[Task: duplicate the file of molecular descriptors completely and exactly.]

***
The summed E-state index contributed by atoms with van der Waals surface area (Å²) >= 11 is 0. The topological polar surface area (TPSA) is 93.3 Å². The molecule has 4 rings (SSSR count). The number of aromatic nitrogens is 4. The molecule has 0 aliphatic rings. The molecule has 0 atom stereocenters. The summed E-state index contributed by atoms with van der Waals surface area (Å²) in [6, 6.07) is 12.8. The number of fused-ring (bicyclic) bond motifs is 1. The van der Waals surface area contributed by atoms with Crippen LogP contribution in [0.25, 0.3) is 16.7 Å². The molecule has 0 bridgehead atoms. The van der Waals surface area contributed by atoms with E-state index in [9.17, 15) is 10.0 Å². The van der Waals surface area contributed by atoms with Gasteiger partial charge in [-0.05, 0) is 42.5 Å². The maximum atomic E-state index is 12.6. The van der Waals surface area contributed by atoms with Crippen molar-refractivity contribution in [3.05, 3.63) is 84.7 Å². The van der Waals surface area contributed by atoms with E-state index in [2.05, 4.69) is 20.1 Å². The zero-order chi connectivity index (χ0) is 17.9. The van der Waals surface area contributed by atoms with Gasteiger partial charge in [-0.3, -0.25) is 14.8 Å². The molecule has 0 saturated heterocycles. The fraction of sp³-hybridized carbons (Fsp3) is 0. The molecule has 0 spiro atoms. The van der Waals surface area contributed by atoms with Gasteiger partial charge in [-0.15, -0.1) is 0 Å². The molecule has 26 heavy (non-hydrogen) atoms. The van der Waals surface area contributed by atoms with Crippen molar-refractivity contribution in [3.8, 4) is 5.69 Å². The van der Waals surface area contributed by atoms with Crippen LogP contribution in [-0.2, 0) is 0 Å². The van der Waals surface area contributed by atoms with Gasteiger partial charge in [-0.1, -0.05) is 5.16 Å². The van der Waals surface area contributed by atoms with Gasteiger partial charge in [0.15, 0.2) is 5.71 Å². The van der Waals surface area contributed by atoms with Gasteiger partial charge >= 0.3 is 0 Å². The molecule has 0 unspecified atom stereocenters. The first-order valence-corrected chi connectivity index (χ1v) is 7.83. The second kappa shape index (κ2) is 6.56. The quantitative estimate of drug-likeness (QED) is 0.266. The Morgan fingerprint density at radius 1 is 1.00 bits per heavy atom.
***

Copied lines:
The summed E-state index contributed by atoms with van der Waals surface area (Å²) >= 11 is 0. The topological polar surface area (TPSA) is 93.3 Å². The molecule has 4 rings (SSSR count). The number of aromatic nitrogens is 4. The molecule has 0 aliphatic rings. The molecule has 0 atom stereocenters. The summed E-state index contributed by atoms with van der Waals surface area (Å²) in [6, 6.07) is 12.8. The number of fused-ring (bicyclic) bond motifs is 1. The van der Waals surface area contributed by atoms with Crippen LogP contribution in [0.25, 0.3) is 16.7 Å². The molecule has 0 bridgehead atoms. The van der Waals surface area contributed by atoms with E-state index in [9.17, 15) is 10.0 Å². The van der Waals surface area contributed by atoms with Gasteiger partial charge in [-0.05, 0) is 42.5 Å². The maximum atomic E-state index is 12.6. The van der Waals surface area contributed by atoms with Crippen molar-refractivity contribution in [3.05, 3.63) is 84.7 Å². The van der Waals surface area contributed by atoms with E-state index in [2.05, 4.69) is 20.1 Å². The zero-order chi connectivity index (χ0) is 17.9. The van der Waals surface area contributed by atoms with Gasteiger partial charge in [-0.3, -0.25) is 14.8 Å². The molecule has 0 saturated heterocycles. The fraction of sp³-hybridized carbons (Fsp3) is 0. The molecule has 0 spiro atoms. The van der Waals surface area contributed by atoms with Gasteiger partial charge in [-0.15, -0.1) is 0 Å². The molecule has 26 heavy (non-hydrogen) atoms. The van der Waals surface area contributed by atoms with Crippen molar-refractivity contribution in [3.8, 4) is 5.69 Å². The van der Waals surface area contributed by atoms with Crippen LogP contribution in [-0.2, 0) is 0 Å². The van der Waals surface area contributed by atoms with Gasteiger partial charge in [-0.1, -0.05) is 5.16 Å². The van der Waals surface area contributed by atoms with Gasteiger partial charge in [0.15, 0.2) is 5.71 Å². The van der Waals surface area contributed by atoms with Gasteiger partial charge >= 0.3 is 0 Å². The molecule has 0 unspecified atom stereocenters. The first-order valence-corrected chi connectivity index (χ1v) is 7.83. The second kappa shape index (κ2) is 6.56. The quantitative estimate of drug-likeness (QED) is 0.266. The Morgan fingerprint density at radius 1 is 1.00 bits per heavy atom.